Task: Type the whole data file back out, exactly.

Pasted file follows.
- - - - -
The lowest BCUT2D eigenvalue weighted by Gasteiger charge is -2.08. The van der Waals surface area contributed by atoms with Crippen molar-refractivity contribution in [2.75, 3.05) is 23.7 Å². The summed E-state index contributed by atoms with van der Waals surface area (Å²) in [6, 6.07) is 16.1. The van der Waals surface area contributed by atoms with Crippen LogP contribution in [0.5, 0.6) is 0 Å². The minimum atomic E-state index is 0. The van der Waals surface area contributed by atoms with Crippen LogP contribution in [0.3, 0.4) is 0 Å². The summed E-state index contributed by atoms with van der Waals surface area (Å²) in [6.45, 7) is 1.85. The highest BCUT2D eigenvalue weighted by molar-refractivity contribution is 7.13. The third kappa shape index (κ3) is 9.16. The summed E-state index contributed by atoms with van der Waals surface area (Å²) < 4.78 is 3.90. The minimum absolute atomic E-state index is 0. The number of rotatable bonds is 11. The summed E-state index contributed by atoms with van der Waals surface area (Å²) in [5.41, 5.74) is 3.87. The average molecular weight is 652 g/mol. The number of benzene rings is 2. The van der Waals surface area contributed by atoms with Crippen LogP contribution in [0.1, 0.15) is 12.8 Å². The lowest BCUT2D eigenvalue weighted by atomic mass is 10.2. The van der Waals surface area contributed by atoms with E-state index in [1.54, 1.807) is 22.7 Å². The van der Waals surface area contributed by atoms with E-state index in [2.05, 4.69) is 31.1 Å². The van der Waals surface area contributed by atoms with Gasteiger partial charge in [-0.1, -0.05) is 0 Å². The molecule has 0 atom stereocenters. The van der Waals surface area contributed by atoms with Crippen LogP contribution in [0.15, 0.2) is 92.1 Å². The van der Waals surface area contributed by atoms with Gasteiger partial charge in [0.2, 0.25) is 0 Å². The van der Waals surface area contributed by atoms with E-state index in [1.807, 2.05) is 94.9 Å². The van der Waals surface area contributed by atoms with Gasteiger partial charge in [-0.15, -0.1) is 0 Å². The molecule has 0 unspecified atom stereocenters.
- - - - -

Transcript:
The lowest BCUT2D eigenvalue weighted by Gasteiger charge is -2.08. The van der Waals surface area contributed by atoms with Crippen molar-refractivity contribution in [2.75, 3.05) is 23.7 Å². The summed E-state index contributed by atoms with van der Waals surface area (Å²) in [6, 6.07) is 16.1. The van der Waals surface area contributed by atoms with Crippen LogP contribution in [0.5, 0.6) is 0 Å². The minimum atomic E-state index is 0. The van der Waals surface area contributed by atoms with Crippen LogP contribution in [0.3, 0.4) is 0 Å². The summed E-state index contributed by atoms with van der Waals surface area (Å²) in [6.45, 7) is 1.85. The highest BCUT2D eigenvalue weighted by molar-refractivity contribution is 7.13. The third kappa shape index (κ3) is 9.16. The summed E-state index contributed by atoms with van der Waals surface area (Å²) < 4.78 is 3.90. The minimum absolute atomic E-state index is 0. The number of rotatable bonds is 11. The summed E-state index contributed by atoms with van der Waals surface area (Å²) in [5.41, 5.74) is 3.87. The average molecular weight is 652 g/mol. The number of benzene rings is 2. The van der Waals surface area contributed by atoms with Crippen LogP contribution in [0.1, 0.15) is 12.8 Å². The lowest BCUT2D eigenvalue weighted by atomic mass is 10.2. The van der Waals surface area contributed by atoms with E-state index in [1.54, 1.807) is 22.7 Å². The van der Waals surface area contributed by atoms with E-state index in [2.05, 4.69) is 31.1 Å². The van der Waals surface area contributed by atoms with Gasteiger partial charge in [-0.1, -0.05) is 0 Å². The molecule has 0 atom stereocenters. The van der Waals surface area contributed by atoms with Crippen LogP contribution in [0.15, 0.2) is 92.1 Å². The van der Waals surface area contributed by atoms with Gasteiger partial charge in [0.2, 0.25) is 0 Å². The van der Waals surface area contributed by atoms with E-state index in [1.807, 2.05) is 94.9 Å². The van der Waals surface area contributed by atoms with Gasteiger partial charge in [-0.15, -0.1) is 0 Å². The molecule has 0 unspecified atom stereocenters.